For years, Johnny Depp has claimed that Amber Heard’s domestic abuse allegations laid waste to his reputation and tanked his career, thus depriving him of tens of millions in income. Now, as Heard defends herself against Depp’s defamation claims in their highly publicized civil trial, a far different picture of Depp’s financial and film prospects continues to emerge. On May 19, Heard’s team showed jurors video testimony from several of Depp’s former business associates who said that his work had slowed before her abuse allegations. Testimony also claimed Depp’s reputation had frayed far in advance of his acrimonious split with Heard — and that his spending had spiraled out of control. Tracey Jacobs, Depp’s agent for 30 years, said “he became the biggest star in the world” during their time together. Jacobs said she took some credit for Depp’s meteoric rise. She called him an “extraordinarily talented” actor, while she had an incredible knack for finding perfect roles for him. Heard’s attorney, Elaine Bredehoft, asked Jacobs why Depp wound up firing her in 2016. “I really don’t know,” she said. “All I know is he terminated essentially everyone in his life, so I was along for the ride, I guess.” Bredehoft showed Jacobs past statements from a Depp deposition where he appeared to believe their interests no longer aligned and that she just stuck around for the money.
Jacobs, whose testimony was via video deposition, said that Depp had become difficult in the later part of their time working together. “It became far more complicated in the last ten years of my representing him,” Jacobs said. Bredehoft asked why. “His unprofessional behavior,” Jacobs responded. Bredehoft pressed Jacobs to explain this behavior. “Showing up late to set, consistently, on virtually every movie. I would get yelled at. I never said to him, ‘You’re a difficult client.’ I never used those words, but I was very honest with him. I said, ‘You’ve got to stop doing this. This is hurting you.’ And it did,” Jacobs said. Bredehoft asked whether Depp changed his behavior after Jacobs cautioned him. “No,” Jacobs said. “Well, initially crews loved him because he was always so great, but crews don’t love sitting around for hours and hours and hours waiting for the star of the movie to show up.” He continued, “And it also got around town. I mean, people talk. It’s a small community, and made people reluctant to use him toward the end.”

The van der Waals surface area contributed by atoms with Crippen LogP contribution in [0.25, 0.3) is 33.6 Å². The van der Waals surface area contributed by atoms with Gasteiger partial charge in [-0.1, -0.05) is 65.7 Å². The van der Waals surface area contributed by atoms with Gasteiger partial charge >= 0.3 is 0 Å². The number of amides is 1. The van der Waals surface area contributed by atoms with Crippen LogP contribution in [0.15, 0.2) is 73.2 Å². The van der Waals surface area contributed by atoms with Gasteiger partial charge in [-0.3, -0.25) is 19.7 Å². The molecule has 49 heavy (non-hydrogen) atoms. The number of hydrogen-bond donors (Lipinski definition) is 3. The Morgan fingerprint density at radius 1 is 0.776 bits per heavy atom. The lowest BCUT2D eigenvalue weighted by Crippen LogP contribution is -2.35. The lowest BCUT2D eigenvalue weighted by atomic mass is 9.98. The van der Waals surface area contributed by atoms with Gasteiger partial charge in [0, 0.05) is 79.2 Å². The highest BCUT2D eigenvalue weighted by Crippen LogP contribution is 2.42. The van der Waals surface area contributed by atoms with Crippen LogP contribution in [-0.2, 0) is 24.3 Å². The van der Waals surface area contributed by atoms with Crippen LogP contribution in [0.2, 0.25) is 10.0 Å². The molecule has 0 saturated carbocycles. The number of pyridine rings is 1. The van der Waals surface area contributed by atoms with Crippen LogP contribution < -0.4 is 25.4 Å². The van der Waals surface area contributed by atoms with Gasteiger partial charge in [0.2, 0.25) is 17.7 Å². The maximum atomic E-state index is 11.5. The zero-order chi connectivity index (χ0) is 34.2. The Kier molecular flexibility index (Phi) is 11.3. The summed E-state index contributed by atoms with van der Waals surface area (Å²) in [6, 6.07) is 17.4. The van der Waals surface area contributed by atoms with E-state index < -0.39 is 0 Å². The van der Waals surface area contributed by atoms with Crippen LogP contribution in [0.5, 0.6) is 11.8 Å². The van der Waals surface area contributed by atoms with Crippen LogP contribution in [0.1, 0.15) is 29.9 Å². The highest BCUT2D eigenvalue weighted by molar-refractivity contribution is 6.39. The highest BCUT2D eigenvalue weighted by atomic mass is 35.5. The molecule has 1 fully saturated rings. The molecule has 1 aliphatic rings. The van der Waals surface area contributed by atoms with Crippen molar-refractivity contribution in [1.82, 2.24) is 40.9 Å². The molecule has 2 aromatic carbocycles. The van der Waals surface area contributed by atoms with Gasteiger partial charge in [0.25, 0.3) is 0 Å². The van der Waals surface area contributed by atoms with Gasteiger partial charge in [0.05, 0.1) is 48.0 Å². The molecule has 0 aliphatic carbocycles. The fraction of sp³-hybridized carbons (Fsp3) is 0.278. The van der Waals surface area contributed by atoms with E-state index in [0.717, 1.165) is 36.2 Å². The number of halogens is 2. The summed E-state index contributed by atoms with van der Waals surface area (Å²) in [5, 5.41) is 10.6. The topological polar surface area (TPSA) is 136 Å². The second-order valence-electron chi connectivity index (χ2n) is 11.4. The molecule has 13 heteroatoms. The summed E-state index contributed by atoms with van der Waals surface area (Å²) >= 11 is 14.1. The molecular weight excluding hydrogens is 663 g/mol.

Joel Mandel, Depp’s former business manager, said that Pirates of the Caribbean propelled him onto a different plane of financial success. Depp’s sudden windfall didn’t come cheap as it “meant a bigger life and more employees,” Mandel said in his testimony via video deposition. “Spending was very significant,” Mandel said, and by 2010, “spending levels had grown very, very, very large and required that level of incredibly high income to be maintained.” At this point in Depp’s career, however, he wasn’t pulling in the same money as he had in the wake of Pirates. The spending was unsustainable. Mandel was asked whether he had tried to slow Depp’s high-rolling habits. “Those conversations were constant,” he said. Depp’s full-time staff cost about $300,000 per month. When Depp had a private medical team, the price tag totaled some $100,000 per month. At some points in their time working together, Depp spent “thousands of dollars a month” on prescription drugs, Mandel said. Heard’s lawyers provided video testimony from his ex-friend, Bruce Witkin, this morning. He and Depp talked about the actor’s spending and how he needed to cut back and make “more movies.” Witkin also said that Depp could exhibit envy. “When he was younger, he was jealous of Nick Cage,” Witkin said, referring to Nicholas Cage who helped Depp get a big break by introducing him to his agent. Witkin also testified that he saw Depp do coke with Aerosmith’s Joe Perry, his Hollywood Vampires bandmate. The testimony from Depp’s former business associates and ex-pal are all meant to bolster Heard’s contention that Depp’s undoing was on him, not the 2018 op-ed where she discussed domestic abuse — and did so without mentioning his name.